According to ECA 2001, the framework distinguishes between factors that are internal and external to the enterprises. The large circle in the centre of the diagram captures the key internal requisites and processes that might lead to increased competitiveness in enterprises. These inputs are often called technological capabilities and they are defined as the knowledge, skills and efforts required for firms to bring about an indigenous process of technological development.
ECA further emphasizes that such capability acquisition cannot be taken for granted and often requires purposeful and cumulative efforts aimed at assimilating and modifying existing technologies, adapting them to local conditions. This is especially the case in Ghana since major innovations are still concentrated in technologically advanced countries.
Figure 3: Framework to support SME Competitiveness
Source: ECA 2001 Page 12
On the other hand, marketing capabilities are required to make the product available and attractive to the buyer. They include activities concerned with establishing a marketing channel from the factory to the buyer (direct sales or intermediaries), organising the logistics (related to mode and speed of transport), promotion (advertising, branding) and after sales service.
Further more, research has shown that capability building and competitiveness also depend on factors external to the firm. As shown in Figure above, this external context is given first by the type of network or cluster to which the firms belong. It is now well recognised that the lonely enterprise is doomed and the quality of relationships with other producers, suppliers and customers is critical for learning and competing (ECA 2001).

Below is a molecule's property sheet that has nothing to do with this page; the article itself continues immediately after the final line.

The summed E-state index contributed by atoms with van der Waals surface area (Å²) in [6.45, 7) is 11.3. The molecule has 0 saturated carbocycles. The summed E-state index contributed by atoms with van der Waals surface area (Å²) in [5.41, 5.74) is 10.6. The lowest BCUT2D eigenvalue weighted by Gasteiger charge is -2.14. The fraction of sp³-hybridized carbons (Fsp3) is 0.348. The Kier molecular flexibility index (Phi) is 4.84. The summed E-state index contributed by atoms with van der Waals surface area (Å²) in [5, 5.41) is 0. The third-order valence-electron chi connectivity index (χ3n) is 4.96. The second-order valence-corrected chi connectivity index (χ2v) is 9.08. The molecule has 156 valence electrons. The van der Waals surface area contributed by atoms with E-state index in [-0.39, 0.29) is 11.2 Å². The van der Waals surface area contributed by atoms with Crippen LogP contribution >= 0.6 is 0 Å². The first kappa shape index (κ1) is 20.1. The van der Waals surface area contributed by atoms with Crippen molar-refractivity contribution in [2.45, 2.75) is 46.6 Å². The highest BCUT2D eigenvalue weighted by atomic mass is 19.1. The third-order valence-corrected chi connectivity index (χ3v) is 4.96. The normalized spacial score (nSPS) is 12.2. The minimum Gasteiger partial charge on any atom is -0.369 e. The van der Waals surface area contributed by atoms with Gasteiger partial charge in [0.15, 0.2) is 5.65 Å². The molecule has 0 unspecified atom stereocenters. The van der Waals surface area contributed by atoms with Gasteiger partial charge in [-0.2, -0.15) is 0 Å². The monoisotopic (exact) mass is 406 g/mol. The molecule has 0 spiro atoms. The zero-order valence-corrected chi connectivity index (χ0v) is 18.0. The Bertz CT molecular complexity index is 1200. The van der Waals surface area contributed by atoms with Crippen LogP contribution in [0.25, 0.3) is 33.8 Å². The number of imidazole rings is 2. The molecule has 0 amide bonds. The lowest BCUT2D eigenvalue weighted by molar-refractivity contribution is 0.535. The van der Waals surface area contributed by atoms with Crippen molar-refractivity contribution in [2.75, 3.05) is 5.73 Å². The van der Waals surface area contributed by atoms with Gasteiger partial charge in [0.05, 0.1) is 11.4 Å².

The framework further identifies clustering to facilitate the mobilisation of financial and human resources. In summary, clusters and networks constitute the immediate external context in which SMEs operate. The benefits of clustering are widely acknowledged: the spatial and sectoral concentration of firms generates externalities, favours inter-firm cooperation and constitutes a niche for effective policy support. This fact is reaffirmed by UNCTAD 2005, that observes that the competitive pressure of globalization brings about the need for SMEs to come together in order to survive and grow. The formation of trade associations and industrial groups/clusters are accordingly being promoted. A commendable example of such clustering for competitiveness is observed in the Ghana metalwork cluster in Suame that has generated positive externalities for SMEs, namely access to markets, labour market pooling and significant technological spill-overs.